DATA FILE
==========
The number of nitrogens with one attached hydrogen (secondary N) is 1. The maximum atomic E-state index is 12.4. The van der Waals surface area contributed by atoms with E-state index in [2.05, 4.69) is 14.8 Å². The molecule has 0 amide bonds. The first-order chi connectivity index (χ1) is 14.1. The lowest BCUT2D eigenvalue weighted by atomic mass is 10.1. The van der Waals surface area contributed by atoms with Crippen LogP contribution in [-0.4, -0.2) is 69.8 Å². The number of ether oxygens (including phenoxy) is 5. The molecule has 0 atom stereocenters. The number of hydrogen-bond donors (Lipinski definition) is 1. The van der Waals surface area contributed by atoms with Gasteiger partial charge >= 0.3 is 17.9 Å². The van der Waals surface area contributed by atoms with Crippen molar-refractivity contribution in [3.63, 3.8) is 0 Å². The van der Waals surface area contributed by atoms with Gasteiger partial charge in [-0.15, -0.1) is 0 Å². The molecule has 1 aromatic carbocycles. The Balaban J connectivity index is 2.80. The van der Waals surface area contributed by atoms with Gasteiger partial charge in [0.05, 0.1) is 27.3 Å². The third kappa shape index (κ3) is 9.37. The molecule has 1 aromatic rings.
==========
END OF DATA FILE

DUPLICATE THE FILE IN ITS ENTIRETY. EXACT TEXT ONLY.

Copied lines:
The number of nitrogens with one attached hydrogen (secondary N) is 1. The maximum atomic E-state index is 12.4. The van der Waals surface area contributed by atoms with E-state index in [2.05, 4.69) is 14.8 Å². The molecule has 0 amide bonds. The first-order chi connectivity index (χ1) is 14.1. The lowest BCUT2D eigenvalue weighted by atomic mass is 10.1. The van der Waals surface area contributed by atoms with Crippen LogP contribution in [-0.4, -0.2) is 69.8 Å². The number of ether oxygens (including phenoxy) is 5. The molecule has 0 atom stereocenters. The number of hydrogen-bond donors (Lipinski definition) is 1. The van der Waals surface area contributed by atoms with Gasteiger partial charge >= 0.3 is 17.9 Å². The van der Waals surface area contributed by atoms with Crippen molar-refractivity contribution in [3.63, 3.8) is 0 Å². The van der Waals surface area contributed by atoms with Gasteiger partial charge in [-0.15, -0.1) is 0 Å². The molecule has 1 aromatic carbocycles. The Balaban J connectivity index is 2.80. The van der Waals surface area contributed by atoms with Gasteiger partial charge in [0.05, 0.1) is 27.3 Å². The third kappa shape index (κ3) is 9.37. The molecule has 1 aromatic rings.